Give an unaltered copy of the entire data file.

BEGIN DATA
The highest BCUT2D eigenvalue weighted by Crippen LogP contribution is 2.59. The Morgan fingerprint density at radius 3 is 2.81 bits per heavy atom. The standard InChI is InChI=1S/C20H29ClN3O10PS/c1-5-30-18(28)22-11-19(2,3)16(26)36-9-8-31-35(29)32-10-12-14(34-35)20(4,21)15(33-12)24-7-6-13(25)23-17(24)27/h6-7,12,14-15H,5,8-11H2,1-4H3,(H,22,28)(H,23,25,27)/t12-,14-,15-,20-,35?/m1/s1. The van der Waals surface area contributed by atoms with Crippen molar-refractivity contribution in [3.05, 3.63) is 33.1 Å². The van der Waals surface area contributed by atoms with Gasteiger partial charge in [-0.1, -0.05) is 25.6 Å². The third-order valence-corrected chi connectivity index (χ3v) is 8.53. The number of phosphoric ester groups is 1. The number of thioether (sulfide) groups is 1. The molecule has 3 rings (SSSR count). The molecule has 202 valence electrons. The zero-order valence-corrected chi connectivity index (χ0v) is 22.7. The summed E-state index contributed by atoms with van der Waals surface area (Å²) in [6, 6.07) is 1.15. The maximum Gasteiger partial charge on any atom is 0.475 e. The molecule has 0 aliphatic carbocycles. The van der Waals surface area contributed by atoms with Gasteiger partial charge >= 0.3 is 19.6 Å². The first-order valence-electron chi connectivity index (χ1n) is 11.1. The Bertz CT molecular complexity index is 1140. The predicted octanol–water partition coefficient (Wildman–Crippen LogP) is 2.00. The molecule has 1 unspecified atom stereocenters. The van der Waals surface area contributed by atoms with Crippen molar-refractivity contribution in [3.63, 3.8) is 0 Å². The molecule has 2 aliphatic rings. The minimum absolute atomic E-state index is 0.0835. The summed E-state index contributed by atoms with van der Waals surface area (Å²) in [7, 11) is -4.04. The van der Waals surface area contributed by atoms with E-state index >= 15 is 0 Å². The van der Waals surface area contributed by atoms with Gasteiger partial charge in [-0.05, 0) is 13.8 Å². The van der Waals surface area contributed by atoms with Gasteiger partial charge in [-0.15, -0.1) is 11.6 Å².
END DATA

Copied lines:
The highest BCUT2D eigenvalue weighted by Crippen LogP contribution is 2.59. The Morgan fingerprint density at radius 3 is 2.81 bits per heavy atom. The standard InChI is InChI=1S/C20H29ClN3O10PS/c1-5-30-18(28)22-11-19(2,3)16(26)36-9-8-31-35(29)32-10-12-14(34-35)20(4,21)15(33-12)24-7-6-13(25)23-17(24)27/h6-7,12,14-15H,5,8-11H2,1-4H3,(H,22,28)(H,23,25,27)/t12-,14-,15-,20-,35?/m1/s1. The van der Waals surface area contributed by atoms with Crippen molar-refractivity contribution in [3.05, 3.63) is 33.1 Å². The van der Waals surface area contributed by atoms with Gasteiger partial charge in [-0.1, -0.05) is 25.6 Å². The third-order valence-corrected chi connectivity index (χ3v) is 8.53. The number of phosphoric ester groups is 1. The number of thioether (sulfide) groups is 1. The molecule has 3 rings (SSSR count). The molecule has 202 valence electrons. The zero-order valence-corrected chi connectivity index (χ0v) is 22.7. The summed E-state index contributed by atoms with van der Waals surface area (Å²) in [6, 6.07) is 1.15. The maximum Gasteiger partial charge on any atom is 0.475 e. The molecule has 0 aliphatic carbocycles. The van der Waals surface area contributed by atoms with Gasteiger partial charge >= 0.3 is 19.6 Å². The first-order valence-electron chi connectivity index (χ1n) is 11.1. The Bertz CT molecular complexity index is 1140. The predicted octanol–water partition coefficient (Wildman–Crippen LogP) is 2.00. The molecule has 1 unspecified atom stereocenters. The van der Waals surface area contributed by atoms with Crippen molar-refractivity contribution in [3.63, 3.8) is 0 Å². The molecule has 2 aliphatic rings. The minimum absolute atomic E-state index is 0.0835. The summed E-state index contributed by atoms with van der Waals surface area (Å²) in [7, 11) is -4.04. The van der Waals surface area contributed by atoms with E-state index >= 15 is 0 Å². The van der Waals surface area contributed by atoms with Gasteiger partial charge in [-0.05, 0) is 13.8 Å². The van der Waals surface area contributed by atoms with Gasteiger partial charge in [-0.15, -0.1) is 11.6 Å².